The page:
Islam and the Americas

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Aisha Khan
New World Diasporas
  • Gainesville, FL: 
    University Press of Florida
    , February
     360 pages.
     For other formats: Link to Publisher's Website.


Adding to the growing field of scholarship on Muslims and Islam since September 11, 2001, the edited volume Islam and the Americas offers a novel look at these topics within the context of the Caribbean, Latin America, and the United States, outside of binaries such as “East” versus “West,” “traditional” versus “modernity,” and “indigenous” versus “foreign.” This volume seeks to challenge stereotypical views of Islam and Muslims by demonstrating the ways in which “Islam is a discourse tradition … that engages culture, religious discourse, class, gender, race, and realpolitik, through which Muslims and non-Muslims create identities of self and other, belonging, and estrangement” (4). In this way, Islam and the Americas delineates the becoming of Islam and Muslims as situated and contextualized within the histories, societies, cultures, and communities found across the Americas. 

Islam and the Americas consists of case studies reflecting interdisciplinary methodologies, from archival material to ethnographic approaches, that span across time and geographies in the Caribbean, Latin America, and the United States, by authors who may adhere to religious commitments and those who may not. Each chapter aims to present Muslims as agents in the active creation of their societies without subscribing to a particular “authentic” Islam that views all Muslims as monolithic subjects. By organizing the volume this way, the editor, Aisha Khan, intends this volume for a wide variety of audiences, including, but not limited to, “scholars, sundry publics, and policymakers in order to attempt to understand Muslims’ historical and contemporary presence in and contributions to this hemisphere” (28). Khan is an associate professor of anthropology at New York University. Her research interests include the Caribbean, Latin America, race and ethnicity, religion, theory and method in diaspora studies, and creolization. Khan has authored and edited many books, including Callaloo NationMetaphors of Race and Religious Identity among South Asians in Trinidad (Duke University Press, 2004). This current volumeproves to be quite a significant contribution to the field as it presents the stories of communities that remain largely invisible despite the ever-growing literature on Islam and Muslims in North America.

After a list of figures and acknowledgments, Islam and the Americas consists of an introductory chapter and a “Contours” chapter, both by Khan, which explore the key issues of Islam within the New World, ultimately highlighting the landscapes and contours of studying Islam and Muslims within the Americas. Following these are the main eleven content chapters, which are divided into three themes: 1) Histories: Presence, Absence, Remaking; 2) Circulation of Identities, Politics of Belonging; and 3) Spatial Practices and the Trinidadian Landscape. The first section includes four chapters that illuminate the ways in which Muslim identities, traditions, practices, and frictions are produced and tied to history as well as to the act of historiography. In this way, these stories offer a perspective into the becoming and making of “Muslims” as part of the overall narratives that shape the New World. The second section includes three content chapters that take place around periods of globalization in the late 20th and early 21st century, underlining notions of distancing, belonging, knowing, and claims of authoritative representation in an increasing deterritorialized world. The final section of the book includes four chapters and focuses on Trinidad and the politics of visibility, as well as the meaning of space and spatial practices of Muslims and Islam in a society formulated through the power dynamics of colonial encounters and the formation of the nation-state.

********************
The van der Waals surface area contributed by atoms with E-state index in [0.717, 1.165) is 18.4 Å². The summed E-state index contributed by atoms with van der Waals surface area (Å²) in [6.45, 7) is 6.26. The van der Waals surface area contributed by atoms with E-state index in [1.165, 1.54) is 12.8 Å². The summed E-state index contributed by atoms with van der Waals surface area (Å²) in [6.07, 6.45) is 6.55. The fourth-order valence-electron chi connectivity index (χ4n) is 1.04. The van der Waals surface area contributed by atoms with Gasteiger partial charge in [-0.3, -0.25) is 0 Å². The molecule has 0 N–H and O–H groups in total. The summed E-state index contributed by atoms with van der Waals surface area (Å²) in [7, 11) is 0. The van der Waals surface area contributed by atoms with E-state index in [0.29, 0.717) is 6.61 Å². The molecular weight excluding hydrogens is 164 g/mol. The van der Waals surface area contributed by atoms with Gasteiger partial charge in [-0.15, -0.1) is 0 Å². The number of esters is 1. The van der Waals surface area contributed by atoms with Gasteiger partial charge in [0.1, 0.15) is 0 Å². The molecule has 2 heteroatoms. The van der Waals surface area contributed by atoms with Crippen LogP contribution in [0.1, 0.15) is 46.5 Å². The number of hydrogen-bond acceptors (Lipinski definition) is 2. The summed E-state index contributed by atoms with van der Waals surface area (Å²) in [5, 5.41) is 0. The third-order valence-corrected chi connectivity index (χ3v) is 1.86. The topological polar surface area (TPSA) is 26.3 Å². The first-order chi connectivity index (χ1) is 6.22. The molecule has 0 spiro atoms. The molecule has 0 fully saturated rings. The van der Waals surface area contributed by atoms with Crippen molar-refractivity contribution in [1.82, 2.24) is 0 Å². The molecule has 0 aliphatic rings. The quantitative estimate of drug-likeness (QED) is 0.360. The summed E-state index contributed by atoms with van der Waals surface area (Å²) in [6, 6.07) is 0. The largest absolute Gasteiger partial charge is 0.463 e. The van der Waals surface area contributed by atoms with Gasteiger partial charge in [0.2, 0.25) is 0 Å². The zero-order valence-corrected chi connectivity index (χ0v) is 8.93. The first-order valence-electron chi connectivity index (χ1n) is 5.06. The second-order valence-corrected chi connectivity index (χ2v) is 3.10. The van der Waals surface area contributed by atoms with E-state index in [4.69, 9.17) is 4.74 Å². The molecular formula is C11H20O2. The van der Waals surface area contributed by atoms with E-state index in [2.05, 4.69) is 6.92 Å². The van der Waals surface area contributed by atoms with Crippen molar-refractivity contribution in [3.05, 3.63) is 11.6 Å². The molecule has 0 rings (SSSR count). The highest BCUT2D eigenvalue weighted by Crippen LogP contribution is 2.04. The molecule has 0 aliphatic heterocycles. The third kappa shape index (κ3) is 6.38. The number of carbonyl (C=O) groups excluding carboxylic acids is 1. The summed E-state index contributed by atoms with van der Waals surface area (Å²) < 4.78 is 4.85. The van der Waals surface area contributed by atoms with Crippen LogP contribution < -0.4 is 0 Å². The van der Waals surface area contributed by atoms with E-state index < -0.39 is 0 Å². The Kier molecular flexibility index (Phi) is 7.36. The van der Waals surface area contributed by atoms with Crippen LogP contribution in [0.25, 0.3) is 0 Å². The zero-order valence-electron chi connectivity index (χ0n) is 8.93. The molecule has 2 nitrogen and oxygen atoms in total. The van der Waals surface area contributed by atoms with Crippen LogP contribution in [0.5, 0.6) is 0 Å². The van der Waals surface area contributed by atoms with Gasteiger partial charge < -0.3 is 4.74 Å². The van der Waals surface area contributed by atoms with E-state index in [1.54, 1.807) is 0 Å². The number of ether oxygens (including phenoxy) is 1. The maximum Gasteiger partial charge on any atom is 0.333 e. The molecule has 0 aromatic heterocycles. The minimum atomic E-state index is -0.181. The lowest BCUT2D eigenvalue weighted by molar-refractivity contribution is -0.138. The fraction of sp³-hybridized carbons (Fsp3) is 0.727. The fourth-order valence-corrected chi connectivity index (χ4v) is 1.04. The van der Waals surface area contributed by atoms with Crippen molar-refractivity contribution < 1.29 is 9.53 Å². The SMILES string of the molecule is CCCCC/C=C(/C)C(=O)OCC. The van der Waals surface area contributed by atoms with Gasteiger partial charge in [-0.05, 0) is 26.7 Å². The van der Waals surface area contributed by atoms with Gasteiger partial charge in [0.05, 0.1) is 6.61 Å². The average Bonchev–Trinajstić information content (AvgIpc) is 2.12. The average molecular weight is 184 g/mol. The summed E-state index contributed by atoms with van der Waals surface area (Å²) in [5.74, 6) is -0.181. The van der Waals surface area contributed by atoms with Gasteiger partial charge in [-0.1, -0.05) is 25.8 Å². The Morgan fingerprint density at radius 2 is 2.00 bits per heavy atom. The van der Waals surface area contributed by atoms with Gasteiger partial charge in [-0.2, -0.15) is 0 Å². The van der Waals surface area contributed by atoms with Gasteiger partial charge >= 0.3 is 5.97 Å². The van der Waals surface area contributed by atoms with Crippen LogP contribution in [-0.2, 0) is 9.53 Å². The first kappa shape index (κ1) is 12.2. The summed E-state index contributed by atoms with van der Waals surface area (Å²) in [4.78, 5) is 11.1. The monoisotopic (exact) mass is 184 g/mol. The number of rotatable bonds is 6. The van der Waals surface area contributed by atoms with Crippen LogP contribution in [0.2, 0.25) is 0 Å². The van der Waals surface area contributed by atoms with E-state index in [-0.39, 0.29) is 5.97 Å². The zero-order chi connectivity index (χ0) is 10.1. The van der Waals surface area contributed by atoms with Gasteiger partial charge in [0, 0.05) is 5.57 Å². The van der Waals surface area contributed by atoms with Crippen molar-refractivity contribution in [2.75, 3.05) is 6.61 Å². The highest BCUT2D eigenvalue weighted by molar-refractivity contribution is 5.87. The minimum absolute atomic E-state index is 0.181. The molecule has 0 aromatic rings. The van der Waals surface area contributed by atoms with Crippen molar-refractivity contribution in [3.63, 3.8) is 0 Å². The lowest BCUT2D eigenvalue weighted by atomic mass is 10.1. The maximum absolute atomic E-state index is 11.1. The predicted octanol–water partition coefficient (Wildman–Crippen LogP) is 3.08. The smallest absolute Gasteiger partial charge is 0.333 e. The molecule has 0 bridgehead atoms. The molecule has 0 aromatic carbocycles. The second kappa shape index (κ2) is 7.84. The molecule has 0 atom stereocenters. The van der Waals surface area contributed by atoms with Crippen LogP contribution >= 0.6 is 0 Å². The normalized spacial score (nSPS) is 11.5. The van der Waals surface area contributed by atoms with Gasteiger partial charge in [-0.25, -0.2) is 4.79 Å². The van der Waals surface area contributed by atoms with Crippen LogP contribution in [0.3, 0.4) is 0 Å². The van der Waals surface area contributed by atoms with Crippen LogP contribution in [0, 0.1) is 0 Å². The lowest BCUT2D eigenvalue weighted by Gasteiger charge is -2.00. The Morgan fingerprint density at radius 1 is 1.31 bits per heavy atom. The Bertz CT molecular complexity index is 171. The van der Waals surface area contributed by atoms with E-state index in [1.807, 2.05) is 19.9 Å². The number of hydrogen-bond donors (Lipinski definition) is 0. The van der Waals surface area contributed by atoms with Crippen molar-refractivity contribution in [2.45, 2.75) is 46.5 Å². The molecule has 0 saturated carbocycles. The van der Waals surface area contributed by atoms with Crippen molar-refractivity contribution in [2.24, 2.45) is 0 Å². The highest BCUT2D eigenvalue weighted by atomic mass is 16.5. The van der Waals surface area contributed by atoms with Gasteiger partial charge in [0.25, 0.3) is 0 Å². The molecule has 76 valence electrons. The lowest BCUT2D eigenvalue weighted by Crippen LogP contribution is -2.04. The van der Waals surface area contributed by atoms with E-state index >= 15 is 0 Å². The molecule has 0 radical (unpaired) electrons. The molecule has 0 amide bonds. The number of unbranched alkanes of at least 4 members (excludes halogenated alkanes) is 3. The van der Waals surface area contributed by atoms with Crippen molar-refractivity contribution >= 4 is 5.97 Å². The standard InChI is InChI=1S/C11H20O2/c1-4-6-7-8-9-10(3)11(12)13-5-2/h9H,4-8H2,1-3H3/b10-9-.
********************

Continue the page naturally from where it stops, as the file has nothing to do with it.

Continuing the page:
Ultimately, Khan’s volume proves to be an outstanding and critical project that aims to complicate and collect the various experiences of the everyday as well as the effects that are associated with the quotidian in order to produce a type of knowledge, creating meaning and interpretative categories to delineate the myriad possibilities of being for Muslims and Islam within the Americas. Through this assemblage of chapters, Khan seeks to illuminate the way the New World is made and remade by these minority populations of Muslims and how, in turn, Muslim identities are being reshaped in the process. Although Khan maintains that this volume was not intended to be a comprehensive depiction of Islam and Muslims in this hemisphere, her project could have benefitted from greater engagement with American Islam and American Muslim scholarship and ethnographies in order to position her work more securely as part of the larger genealogy of the study of Muslims and Islam in the New World. Despite this, the scholarly contribution ofIslam and the Americas must not be dismissed or undervalued. This collection of essays has proved itself an invaluable addition to the field of Islam in the Americas and begins to fill the overwhelming silence of Muslim peoples, stories, histories, communities, and subjectivities within the Caribbean and Latin America.

About the Reviewer(s): 

Hinasahar Muneeruddin is a doctoral student in Religious Studies at the University of North Carolina, Chapel Hill.

Date of Review: 
June 16, 2018
About the Author(s)/Editor(s)/Translator(s): 

Aisha Khan is associate professor of anthropology at New York University. She is the author of Callaloo Nation: Metaphors of Race and Religious Identity among South Asians in Trinidad.


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